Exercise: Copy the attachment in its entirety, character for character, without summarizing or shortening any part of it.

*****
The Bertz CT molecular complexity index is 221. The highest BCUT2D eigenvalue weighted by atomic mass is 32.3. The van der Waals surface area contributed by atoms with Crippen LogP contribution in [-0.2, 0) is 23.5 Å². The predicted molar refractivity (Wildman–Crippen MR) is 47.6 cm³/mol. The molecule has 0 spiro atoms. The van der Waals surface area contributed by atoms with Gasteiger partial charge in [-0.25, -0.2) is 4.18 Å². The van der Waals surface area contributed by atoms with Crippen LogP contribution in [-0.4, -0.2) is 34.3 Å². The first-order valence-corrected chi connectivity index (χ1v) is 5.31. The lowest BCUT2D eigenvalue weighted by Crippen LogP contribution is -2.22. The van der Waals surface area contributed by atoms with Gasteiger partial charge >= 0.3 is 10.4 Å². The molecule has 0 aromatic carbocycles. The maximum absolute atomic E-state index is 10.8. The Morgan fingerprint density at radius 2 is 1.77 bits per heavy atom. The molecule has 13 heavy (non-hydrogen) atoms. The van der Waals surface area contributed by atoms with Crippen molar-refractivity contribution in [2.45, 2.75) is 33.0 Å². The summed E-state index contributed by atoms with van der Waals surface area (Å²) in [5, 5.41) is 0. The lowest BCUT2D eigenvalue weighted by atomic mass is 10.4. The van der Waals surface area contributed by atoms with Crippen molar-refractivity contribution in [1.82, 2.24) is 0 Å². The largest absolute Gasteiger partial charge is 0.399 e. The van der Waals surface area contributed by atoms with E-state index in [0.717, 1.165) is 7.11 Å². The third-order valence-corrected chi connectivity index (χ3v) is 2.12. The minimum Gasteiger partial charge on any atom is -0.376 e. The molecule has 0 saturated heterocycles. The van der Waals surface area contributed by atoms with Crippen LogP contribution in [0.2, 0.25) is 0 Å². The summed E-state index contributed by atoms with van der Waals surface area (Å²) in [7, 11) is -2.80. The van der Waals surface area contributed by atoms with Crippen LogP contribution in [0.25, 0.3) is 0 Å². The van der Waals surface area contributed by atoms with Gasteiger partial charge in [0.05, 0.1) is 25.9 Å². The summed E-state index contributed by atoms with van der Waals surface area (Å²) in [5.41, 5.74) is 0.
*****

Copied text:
The Bertz CT molecular complexity index is 221. The highest BCUT2D eigenvalue weighted by atomic mass is 32.3. The van der Waals surface area contributed by atoms with Crippen LogP contribution in [-0.2, 0) is 23.5 Å². The predicted molar refractivity (Wildman–Crippen MR) is 47.6 cm³/mol. The molecule has 0 spiro atoms. The van der Waals surface area contributed by atoms with Gasteiger partial charge in [-0.25, -0.2) is 4.18 Å². The van der Waals surface area contributed by atoms with Crippen LogP contribution in [-0.4, -0.2) is 34.3 Å². The first-order valence-corrected chi connectivity index (χ1v) is 5.31. The lowest BCUT2D eigenvalue weighted by Crippen LogP contribution is -2.22. The van der Waals surface area contributed by atoms with Gasteiger partial charge >= 0.3 is 10.4 Å². The molecule has 0 aromatic carbocycles. The maximum absolute atomic E-state index is 10.8. The Morgan fingerprint density at radius 2 is 1.77 bits per heavy atom. The molecule has 13 heavy (non-hydrogen) atoms. The van der Waals surface area contributed by atoms with Crippen molar-refractivity contribution in [2.45, 2.75) is 33.0 Å². The summed E-state index contributed by atoms with van der Waals surface area (Å²) in [5, 5.41) is 0. The lowest BCUT2D eigenvalue weighted by atomic mass is 10.4. The van der Waals surface area contributed by atoms with Crippen molar-refractivity contribution in [1.82, 2.24) is 0 Å². The largest absolute Gasteiger partial charge is 0.399 e. The van der Waals surface area contributed by atoms with E-state index in [0.717, 1.165) is 7.11 Å². The third-order valence-corrected chi connectivity index (χ3v) is 2.12. The minimum Gasteiger partial charge on any atom is -0.376 e. The molecule has 0 saturated heterocycles. The van der Waals surface area contributed by atoms with Crippen LogP contribution in [0.2, 0.25) is 0 Å². The summed E-state index contributed by atoms with van der Waals surface area (Å²) in [7, 11) is -2.80. The van der Waals surface area contributed by atoms with Crippen LogP contribution in [0.25, 0.3) is 0 Å². The van der Waals surface area contributed by atoms with Gasteiger partial charge in [0.05, 0.1) is 25.9 Å². The summed E-state index contributed by atoms with van der Waals surface area (Å²) in [5.41, 5.74) is 0.